Photographer Roy DeCarava, who made Harlem his beat in a long and decorated career, died October 27 at the age of 89.
Making photographs was not DeCarava’s only contribution to art. He was founding director of the Kamoinge Workshop, formed in 1963 to address the underrepresentation of black photographers in the art world, and mentored a generation of aspiring African-American artists.
In fact, Edward S. Spriggs, who wrote me shortly after his friend’s death, noted that DeCarava never missed an opening for one of his charges during Spriggs’ tenure (1969-75) as director of the Studio Museum in Harlem.
Here follows a heartfelt remembrance from Spriggs, whom you may know as founding director of the Hammonds House in West End:
“Roy’s one-man show, ‘Thru Black Eyes,’ utilized a portrait of his longtime friend Norman Lewis as its signature piece. Both shared a deep sense of social commitment since their grounding in the Harlem art workshops of their youth. Both were living bridges between the artists of the sixties and the WPA and post-WWII generation.
“Here’s to Roy DeCarava, who, over the years, was an aesthetic beacon and the basis of a definitive Black photographic canon. His impact extends way beyond the New York-based core Kamoinge Workshop. It extended to an unsung field of art photographers such as Jim Hinton, Bobby Senstack, Fundi Billy Abernathy, Bob Greene, Dough Harris, Rufus Hinton, Coreen Simpson, Carrie Mae Weems, Dawoud Bey, C. Daniel Dawson — and the list could go on. His through-the-viewfinder composing-editing principle guided a virtually unsung generation of photographers.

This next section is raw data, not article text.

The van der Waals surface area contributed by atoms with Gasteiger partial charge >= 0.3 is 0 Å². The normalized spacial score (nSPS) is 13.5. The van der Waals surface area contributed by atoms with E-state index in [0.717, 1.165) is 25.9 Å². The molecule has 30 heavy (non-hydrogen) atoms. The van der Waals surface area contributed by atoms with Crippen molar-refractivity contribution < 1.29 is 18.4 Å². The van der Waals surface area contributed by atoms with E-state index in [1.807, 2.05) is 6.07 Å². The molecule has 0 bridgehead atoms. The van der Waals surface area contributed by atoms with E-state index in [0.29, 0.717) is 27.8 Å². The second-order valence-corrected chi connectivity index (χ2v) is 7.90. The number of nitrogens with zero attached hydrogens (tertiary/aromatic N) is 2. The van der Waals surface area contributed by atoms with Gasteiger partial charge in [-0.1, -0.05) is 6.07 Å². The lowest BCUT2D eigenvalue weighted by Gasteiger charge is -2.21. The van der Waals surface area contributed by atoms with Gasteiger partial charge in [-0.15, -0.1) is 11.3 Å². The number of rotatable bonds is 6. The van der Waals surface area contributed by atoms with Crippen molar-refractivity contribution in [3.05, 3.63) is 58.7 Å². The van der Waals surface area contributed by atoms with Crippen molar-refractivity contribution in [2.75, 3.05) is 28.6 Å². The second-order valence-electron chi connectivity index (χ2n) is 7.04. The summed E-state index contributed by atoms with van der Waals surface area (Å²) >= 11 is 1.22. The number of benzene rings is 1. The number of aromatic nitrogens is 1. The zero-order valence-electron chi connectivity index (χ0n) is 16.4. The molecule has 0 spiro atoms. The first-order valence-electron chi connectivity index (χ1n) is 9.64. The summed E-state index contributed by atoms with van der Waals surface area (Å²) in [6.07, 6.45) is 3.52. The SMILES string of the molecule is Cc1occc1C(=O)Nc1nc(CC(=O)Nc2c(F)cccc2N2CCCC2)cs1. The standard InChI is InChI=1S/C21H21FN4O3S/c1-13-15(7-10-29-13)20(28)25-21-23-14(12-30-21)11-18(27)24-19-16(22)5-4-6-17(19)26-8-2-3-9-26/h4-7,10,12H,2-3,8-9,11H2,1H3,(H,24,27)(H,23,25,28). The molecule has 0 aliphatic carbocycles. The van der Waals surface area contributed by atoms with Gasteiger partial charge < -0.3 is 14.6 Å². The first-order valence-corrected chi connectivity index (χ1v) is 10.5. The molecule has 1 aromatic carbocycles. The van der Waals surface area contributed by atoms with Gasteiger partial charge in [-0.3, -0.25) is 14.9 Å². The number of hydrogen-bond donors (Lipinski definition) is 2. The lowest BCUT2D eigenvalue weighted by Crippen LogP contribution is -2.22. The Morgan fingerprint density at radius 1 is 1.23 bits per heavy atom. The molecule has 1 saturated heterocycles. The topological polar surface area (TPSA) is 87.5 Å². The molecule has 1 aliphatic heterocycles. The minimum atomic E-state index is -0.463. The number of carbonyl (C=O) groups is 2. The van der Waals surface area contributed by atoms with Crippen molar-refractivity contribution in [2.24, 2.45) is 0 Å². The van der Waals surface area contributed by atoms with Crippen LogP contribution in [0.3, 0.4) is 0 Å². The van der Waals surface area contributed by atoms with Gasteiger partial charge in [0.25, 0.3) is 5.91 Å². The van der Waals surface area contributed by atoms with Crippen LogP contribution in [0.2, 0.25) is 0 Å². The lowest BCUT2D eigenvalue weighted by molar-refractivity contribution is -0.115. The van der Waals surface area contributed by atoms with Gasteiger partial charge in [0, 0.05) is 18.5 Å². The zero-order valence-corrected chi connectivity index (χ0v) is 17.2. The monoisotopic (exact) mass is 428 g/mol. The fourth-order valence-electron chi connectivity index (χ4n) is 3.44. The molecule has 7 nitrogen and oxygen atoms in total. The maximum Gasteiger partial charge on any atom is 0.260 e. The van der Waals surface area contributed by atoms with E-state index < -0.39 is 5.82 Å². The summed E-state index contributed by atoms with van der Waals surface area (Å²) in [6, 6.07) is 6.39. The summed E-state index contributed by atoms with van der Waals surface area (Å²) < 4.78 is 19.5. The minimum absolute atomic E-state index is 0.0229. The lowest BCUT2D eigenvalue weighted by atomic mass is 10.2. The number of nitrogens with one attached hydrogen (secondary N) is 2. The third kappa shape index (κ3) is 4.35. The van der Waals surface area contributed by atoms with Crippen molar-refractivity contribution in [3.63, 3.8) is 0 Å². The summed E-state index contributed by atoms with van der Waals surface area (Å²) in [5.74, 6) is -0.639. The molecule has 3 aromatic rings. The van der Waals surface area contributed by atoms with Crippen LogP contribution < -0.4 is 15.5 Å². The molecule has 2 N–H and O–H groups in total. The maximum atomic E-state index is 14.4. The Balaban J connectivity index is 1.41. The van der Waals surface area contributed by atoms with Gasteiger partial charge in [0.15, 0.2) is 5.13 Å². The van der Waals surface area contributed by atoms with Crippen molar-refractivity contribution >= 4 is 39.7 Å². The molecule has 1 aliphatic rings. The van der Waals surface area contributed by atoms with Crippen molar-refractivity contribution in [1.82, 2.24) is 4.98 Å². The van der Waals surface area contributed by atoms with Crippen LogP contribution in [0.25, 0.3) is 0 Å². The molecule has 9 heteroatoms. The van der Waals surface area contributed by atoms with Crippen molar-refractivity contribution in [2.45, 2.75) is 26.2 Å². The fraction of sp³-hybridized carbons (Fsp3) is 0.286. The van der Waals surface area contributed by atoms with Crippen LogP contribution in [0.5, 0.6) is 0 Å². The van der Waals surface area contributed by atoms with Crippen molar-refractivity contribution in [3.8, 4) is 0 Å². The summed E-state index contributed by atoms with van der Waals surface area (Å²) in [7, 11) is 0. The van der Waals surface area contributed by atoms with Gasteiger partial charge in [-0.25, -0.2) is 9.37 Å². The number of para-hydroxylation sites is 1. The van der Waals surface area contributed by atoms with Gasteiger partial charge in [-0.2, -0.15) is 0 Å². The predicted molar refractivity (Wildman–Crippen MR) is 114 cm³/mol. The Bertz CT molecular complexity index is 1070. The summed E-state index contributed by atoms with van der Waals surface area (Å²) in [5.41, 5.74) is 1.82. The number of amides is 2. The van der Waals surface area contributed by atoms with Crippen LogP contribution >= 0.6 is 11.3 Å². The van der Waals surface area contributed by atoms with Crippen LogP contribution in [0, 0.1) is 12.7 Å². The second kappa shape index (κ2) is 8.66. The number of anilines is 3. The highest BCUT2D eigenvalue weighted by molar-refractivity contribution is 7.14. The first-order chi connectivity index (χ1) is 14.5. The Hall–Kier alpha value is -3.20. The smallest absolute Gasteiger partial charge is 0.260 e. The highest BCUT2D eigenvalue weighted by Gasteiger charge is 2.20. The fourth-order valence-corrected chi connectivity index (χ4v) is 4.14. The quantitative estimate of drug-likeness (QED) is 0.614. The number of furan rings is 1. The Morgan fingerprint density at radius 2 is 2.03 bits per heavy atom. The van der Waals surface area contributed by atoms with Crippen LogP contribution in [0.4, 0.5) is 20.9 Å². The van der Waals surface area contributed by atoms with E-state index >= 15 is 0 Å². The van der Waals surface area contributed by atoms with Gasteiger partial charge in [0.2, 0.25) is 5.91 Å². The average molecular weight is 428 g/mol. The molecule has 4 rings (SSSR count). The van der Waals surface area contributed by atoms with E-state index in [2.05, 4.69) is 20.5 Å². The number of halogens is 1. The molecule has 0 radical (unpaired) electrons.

“I think about his artistic and business integrity and wish more visual artists could have been exposed to him and understood his uncompromising commitment to craft, work ethic and ideals.
“One does not have to proclaim that his work is greater than that of [Gordon] Parks or [James] Van Der Zee. Above all else he made Art, not documentary photography or sociological statements. He remained true to himself and trusting of his insights.
“May his Ancestors welcome him into their realm and he continue to bless our journey.”